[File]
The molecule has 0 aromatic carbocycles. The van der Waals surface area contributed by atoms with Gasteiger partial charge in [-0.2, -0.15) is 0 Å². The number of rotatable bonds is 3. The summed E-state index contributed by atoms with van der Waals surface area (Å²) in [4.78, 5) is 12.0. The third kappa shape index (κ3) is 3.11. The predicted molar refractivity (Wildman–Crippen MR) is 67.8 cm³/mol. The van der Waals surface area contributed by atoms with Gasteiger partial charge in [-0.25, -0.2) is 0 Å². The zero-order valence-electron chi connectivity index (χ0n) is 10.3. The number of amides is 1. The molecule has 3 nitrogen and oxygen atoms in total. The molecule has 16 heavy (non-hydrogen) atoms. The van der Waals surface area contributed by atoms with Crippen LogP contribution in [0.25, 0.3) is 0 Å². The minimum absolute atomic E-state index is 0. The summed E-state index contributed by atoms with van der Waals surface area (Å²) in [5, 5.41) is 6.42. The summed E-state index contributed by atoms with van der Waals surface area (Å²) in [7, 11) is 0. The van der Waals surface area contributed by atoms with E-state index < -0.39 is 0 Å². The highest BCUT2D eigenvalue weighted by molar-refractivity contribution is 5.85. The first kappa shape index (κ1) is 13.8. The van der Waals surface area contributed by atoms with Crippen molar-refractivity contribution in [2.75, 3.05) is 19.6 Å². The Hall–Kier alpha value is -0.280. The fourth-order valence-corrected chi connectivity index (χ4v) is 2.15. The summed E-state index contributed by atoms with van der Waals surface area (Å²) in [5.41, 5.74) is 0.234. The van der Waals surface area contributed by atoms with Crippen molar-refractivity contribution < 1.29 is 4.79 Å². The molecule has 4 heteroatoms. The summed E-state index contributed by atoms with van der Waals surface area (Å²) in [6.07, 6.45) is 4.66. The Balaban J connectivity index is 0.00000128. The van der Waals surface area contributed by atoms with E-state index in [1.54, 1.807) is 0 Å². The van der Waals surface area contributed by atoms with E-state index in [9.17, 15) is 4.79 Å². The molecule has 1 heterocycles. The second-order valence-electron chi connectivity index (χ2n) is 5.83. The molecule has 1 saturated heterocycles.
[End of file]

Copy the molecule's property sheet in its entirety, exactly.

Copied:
The molecule has 0 aromatic carbocycles. The van der Waals surface area contributed by atoms with Gasteiger partial charge in [-0.2, -0.15) is 0 Å². The number of rotatable bonds is 3. The summed E-state index contributed by atoms with van der Waals surface area (Å²) in [4.78, 5) is 12.0. The third kappa shape index (κ3) is 3.11. The predicted molar refractivity (Wildman–Crippen MR) is 67.8 cm³/mol. The van der Waals surface area contributed by atoms with Gasteiger partial charge in [-0.25, -0.2) is 0 Å². The zero-order valence-electron chi connectivity index (χ0n) is 10.3. The number of amides is 1. The molecule has 3 nitrogen and oxygen atoms in total. The molecule has 16 heavy (non-hydrogen) atoms. The van der Waals surface area contributed by atoms with Crippen LogP contribution in [0.25, 0.3) is 0 Å². The minimum absolute atomic E-state index is 0. The summed E-state index contributed by atoms with van der Waals surface area (Å²) in [5, 5.41) is 6.42. The summed E-state index contributed by atoms with van der Waals surface area (Å²) in [7, 11) is 0. The van der Waals surface area contributed by atoms with E-state index < -0.39 is 0 Å². The highest BCUT2D eigenvalue weighted by molar-refractivity contribution is 5.85. The first kappa shape index (κ1) is 13.8. The van der Waals surface area contributed by atoms with Crippen molar-refractivity contribution in [2.75, 3.05) is 19.6 Å². The Hall–Kier alpha value is -0.280. The fourth-order valence-corrected chi connectivity index (χ4v) is 2.15. The summed E-state index contributed by atoms with van der Waals surface area (Å²) in [5.41, 5.74) is 0.234. The van der Waals surface area contributed by atoms with Crippen molar-refractivity contribution < 1.29 is 4.79 Å². The molecule has 4 heteroatoms. The summed E-state index contributed by atoms with van der Waals surface area (Å²) in [6.07, 6.45) is 4.66. The Balaban J connectivity index is 0.00000128. The van der Waals surface area contributed by atoms with E-state index in [1.54, 1.807) is 0 Å². The van der Waals surface area contributed by atoms with E-state index in [9.17, 15) is 4.79 Å². The molecule has 1 heterocycles. The second-order valence-electron chi connectivity index (χ2n) is 5.83. The molecule has 1 saturated heterocycles.